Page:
Jhelum has created a space for herself in dance with her graceful moves and sensitive attitude towards the art form.
We were absolute strangers as we crossed each other at the breakfast buffet but that's only momentary, or so it seemed, as we sat together at the same table with our respective plates.
The couple are made-for-each-other-— Jhelum and Paranjpe. She a poignantly turned out Odissi dancer-guru and he, her admirer, critic, organiser all rolled into one. No sooner had we smiled at each other, we found ourselves chatting like long last friends— Jhelum is as rippling as a river, full of life!
The first thing that strikes one is her name; so different and unlike a Maharashtrian name.
“My name has a history to it,” she says with a twinkle in the eye and pauses to watch your reaction. Agog with curiosity, you look at her and she goes on, “My mother Sudha Varde was an active social worker and a Bharatanatyam dancer. To her dance was more than a passion. The Partition gave birth to lots of national poetry. There was one poem penned by poet Vasanth Bapat called Jhelum chey ashroo(river Jhelum's tears). The socio-nationalist movement, in which my mother was actively involved, wanted to stage a ballet on the poem. So my mother took the lead role of Jhelum. This ballet was a runaway hit and was staged so often that she was identified with the lead character, the river. Her dance career peaked with it and when I came into this world, she naturally named me after the river and the ballet.”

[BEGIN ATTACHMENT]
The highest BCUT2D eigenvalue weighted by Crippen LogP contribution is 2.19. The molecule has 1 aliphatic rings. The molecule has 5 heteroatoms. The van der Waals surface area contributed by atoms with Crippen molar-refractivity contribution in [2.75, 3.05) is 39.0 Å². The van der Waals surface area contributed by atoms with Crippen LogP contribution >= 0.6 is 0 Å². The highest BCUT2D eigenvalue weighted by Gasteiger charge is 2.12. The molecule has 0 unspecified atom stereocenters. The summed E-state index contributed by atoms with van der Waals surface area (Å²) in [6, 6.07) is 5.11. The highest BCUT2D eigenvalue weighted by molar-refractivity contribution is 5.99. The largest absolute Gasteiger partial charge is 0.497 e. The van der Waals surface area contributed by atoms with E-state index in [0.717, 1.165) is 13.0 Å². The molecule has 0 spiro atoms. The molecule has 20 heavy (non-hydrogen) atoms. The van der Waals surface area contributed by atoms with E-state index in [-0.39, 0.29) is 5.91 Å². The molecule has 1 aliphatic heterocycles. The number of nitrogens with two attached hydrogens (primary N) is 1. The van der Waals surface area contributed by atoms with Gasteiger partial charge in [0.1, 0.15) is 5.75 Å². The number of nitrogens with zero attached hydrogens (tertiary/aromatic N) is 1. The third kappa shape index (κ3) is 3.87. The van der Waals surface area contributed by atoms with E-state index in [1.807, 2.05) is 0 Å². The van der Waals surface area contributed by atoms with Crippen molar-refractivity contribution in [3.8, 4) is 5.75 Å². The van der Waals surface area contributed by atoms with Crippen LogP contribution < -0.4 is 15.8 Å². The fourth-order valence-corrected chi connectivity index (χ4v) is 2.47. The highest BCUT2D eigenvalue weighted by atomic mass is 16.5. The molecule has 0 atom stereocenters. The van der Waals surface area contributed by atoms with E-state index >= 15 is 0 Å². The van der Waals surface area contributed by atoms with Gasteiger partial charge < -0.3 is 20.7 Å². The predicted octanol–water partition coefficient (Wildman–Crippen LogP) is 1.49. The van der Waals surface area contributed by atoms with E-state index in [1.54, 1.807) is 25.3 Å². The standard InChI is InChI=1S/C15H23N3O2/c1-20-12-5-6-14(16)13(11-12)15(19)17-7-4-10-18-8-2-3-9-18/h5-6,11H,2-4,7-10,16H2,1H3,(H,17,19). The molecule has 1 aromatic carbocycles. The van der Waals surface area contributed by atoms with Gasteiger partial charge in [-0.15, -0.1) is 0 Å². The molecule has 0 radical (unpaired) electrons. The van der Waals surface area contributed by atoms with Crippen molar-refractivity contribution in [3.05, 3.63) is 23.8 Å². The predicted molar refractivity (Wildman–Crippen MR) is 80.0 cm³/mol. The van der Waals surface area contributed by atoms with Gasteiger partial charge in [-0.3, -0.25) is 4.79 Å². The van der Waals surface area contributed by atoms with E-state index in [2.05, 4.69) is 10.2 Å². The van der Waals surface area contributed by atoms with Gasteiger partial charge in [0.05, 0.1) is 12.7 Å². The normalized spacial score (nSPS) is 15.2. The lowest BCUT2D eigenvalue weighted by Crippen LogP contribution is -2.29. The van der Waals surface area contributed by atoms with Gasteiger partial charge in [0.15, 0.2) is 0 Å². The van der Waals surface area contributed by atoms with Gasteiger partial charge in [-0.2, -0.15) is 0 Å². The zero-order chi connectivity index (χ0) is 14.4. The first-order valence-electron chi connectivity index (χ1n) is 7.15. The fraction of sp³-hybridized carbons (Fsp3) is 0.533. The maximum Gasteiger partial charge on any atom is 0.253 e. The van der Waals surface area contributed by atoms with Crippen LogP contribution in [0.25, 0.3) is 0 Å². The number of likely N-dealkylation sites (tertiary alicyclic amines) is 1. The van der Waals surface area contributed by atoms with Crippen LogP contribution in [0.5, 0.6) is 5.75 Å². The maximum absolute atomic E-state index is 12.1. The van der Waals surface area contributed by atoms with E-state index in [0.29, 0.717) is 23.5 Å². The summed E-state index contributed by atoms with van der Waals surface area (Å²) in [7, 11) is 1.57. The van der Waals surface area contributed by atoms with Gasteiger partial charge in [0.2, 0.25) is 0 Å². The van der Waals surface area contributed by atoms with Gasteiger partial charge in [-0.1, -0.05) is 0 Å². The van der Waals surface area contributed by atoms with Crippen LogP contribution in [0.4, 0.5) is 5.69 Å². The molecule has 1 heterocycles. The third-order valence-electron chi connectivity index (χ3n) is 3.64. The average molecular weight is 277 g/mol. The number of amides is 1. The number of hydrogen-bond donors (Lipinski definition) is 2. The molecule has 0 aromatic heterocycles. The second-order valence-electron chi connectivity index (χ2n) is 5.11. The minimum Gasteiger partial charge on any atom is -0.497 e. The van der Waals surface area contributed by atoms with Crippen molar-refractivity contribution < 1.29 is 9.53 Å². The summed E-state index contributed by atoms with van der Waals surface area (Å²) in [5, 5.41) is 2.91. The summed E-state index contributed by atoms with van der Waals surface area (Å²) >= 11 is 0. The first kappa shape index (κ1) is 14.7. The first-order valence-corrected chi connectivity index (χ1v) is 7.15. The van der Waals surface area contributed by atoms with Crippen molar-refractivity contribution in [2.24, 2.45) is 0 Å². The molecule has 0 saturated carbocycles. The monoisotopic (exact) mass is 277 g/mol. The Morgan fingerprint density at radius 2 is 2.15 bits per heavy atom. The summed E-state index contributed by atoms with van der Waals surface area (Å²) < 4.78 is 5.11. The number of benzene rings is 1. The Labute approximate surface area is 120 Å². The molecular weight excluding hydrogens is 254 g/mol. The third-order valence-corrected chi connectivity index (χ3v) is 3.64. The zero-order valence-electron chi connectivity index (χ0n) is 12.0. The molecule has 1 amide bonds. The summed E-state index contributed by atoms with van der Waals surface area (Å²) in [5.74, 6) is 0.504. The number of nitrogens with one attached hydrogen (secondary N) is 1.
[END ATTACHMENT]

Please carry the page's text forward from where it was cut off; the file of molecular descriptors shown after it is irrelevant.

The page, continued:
Jhelum too was an active participant in group dances at school, college level and also in some cultural shows. “My mother tried to push me into learning one classical dance form or the other but I found no interest. So I went ahead to finish my post-graduation. Smita Patil (late film star) was my best pal, my mentor.
Her heart was in dance and she too insisted I learn dance as I had an inherent grace. Smita took me to Protima Bedi in 1979, who examined my dancing abilities and then recommended Shankar Behera, a Mumbai-based guru to me, just in case I wished to pursue Odissi. Somehow, this dance form appealed to me like nothing else did. I not only took to it like fish to water, but was insistent and keen to go to Cuttack and learn from my guru's guru, the mighty Kelucharan Mohapatra. I would spend my entire summer vacation learning from him.
The training was arduous but wonderful and I learnt it in the Gurukul system - as disciples, we lived with him and the family,” she takes a deep breath and glances out of the window as if she is seeing a picture of her past there.
Under her guru's unique tutelage, Jhelum turned out to be a chiselled dancer, a decisive woman and a sensitive artiste. “Guruji hated tears. He would hit us with the taal stick if we made a mistake or scream at us. Later, out of the class, he would assuage our hurt by empathising with us. Odissi is a sensuous kind of dance but to his greatness and purity it should be said, he never let any slip occur either in his character or in ours!”
When she went back a matured dancer, Smita was the happiest; by then she had settled down to doing films, says Jhelum. Smita Patil's unforeseen death in 1986 shattered Jhelum as both had planned to run a dance school. She wanted to fulfil her friend's dream and opened an Odissi dance school, ‘Smithalay' in 1989. The institution is known today for its innovative approach within the framework of traditional Odissi nritya.
“I am surprised to see myself grow into a veteran teacher from a girl who shied away from the rigidity of classical dance medium and refused to learn! Here I am, actually performing and contributing to my pupils' performances. Life is so mysterious. Man proposes and God…..” she shrugs leaving you to fill in the gap.